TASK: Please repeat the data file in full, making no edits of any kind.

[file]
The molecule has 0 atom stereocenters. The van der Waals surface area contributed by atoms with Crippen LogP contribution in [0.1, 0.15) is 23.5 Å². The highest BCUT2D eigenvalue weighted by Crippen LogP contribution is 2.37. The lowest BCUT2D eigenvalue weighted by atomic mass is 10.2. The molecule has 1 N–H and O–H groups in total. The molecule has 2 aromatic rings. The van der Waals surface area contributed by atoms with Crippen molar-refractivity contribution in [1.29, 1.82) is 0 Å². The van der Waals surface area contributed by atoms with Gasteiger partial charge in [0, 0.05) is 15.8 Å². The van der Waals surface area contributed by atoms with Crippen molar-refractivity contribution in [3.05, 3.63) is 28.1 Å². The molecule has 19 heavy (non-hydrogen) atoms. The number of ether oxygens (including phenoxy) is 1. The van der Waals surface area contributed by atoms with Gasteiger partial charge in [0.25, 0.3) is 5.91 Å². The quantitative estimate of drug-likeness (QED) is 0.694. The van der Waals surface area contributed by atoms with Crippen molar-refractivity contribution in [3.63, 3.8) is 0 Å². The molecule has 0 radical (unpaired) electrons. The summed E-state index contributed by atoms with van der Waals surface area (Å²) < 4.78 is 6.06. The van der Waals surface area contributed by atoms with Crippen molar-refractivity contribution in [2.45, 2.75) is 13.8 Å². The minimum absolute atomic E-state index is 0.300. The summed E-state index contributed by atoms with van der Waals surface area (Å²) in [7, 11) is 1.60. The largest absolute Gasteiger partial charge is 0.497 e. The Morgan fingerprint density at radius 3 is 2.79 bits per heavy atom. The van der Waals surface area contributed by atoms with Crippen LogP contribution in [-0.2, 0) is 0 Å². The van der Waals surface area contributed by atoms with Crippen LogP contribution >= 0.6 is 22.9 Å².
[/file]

The molecule has 0 atom stereocenters. The van der Waals surface area contributed by atoms with Crippen LogP contribution in [0.1, 0.15) is 23.5 Å². The highest BCUT2D eigenvalue weighted by Crippen LogP contribution is 2.37. The lowest BCUT2D eigenvalue weighted by atomic mass is 10.2. The molecule has 1 N–H and O–H groups in total. The molecule has 2 aromatic rings. The van der Waals surface area contributed by atoms with Crippen molar-refractivity contribution in [1.29, 1.82) is 0 Å². The van der Waals surface area contributed by atoms with Gasteiger partial charge in [0, 0.05) is 15.8 Å². The van der Waals surface area contributed by atoms with Crippen molar-refractivity contribution in [3.05, 3.63) is 28.1 Å². The molecule has 19 heavy (non-hydrogen) atoms. The number of ether oxygens (including phenoxy) is 1. The van der Waals surface area contributed by atoms with Gasteiger partial charge in [0.25, 0.3) is 5.91 Å². The quantitative estimate of drug-likeness (QED) is 0.694. The van der Waals surface area contributed by atoms with Crippen molar-refractivity contribution in [3.63, 3.8) is 0 Å². The molecule has 0 radical (unpaired) electrons. The summed E-state index contributed by atoms with van der Waals surface area (Å²) < 4.78 is 6.06. The van der Waals surface area contributed by atoms with Crippen molar-refractivity contribution in [2.45, 2.75) is 13.8 Å². The minimum absolute atomic E-state index is 0.300. The summed E-state index contributed by atoms with van der Waals surface area (Å²) in [7, 11) is 1.60. The largest absolute Gasteiger partial charge is 0.497 e. The Morgan fingerprint density at radius 3 is 2.79 bits per heavy atom. The van der Waals surface area contributed by atoms with Crippen LogP contribution in [-0.2, 0) is 0 Å². The van der Waals surface area contributed by atoms with Crippen LogP contribution >= 0.6 is 22.9 Å².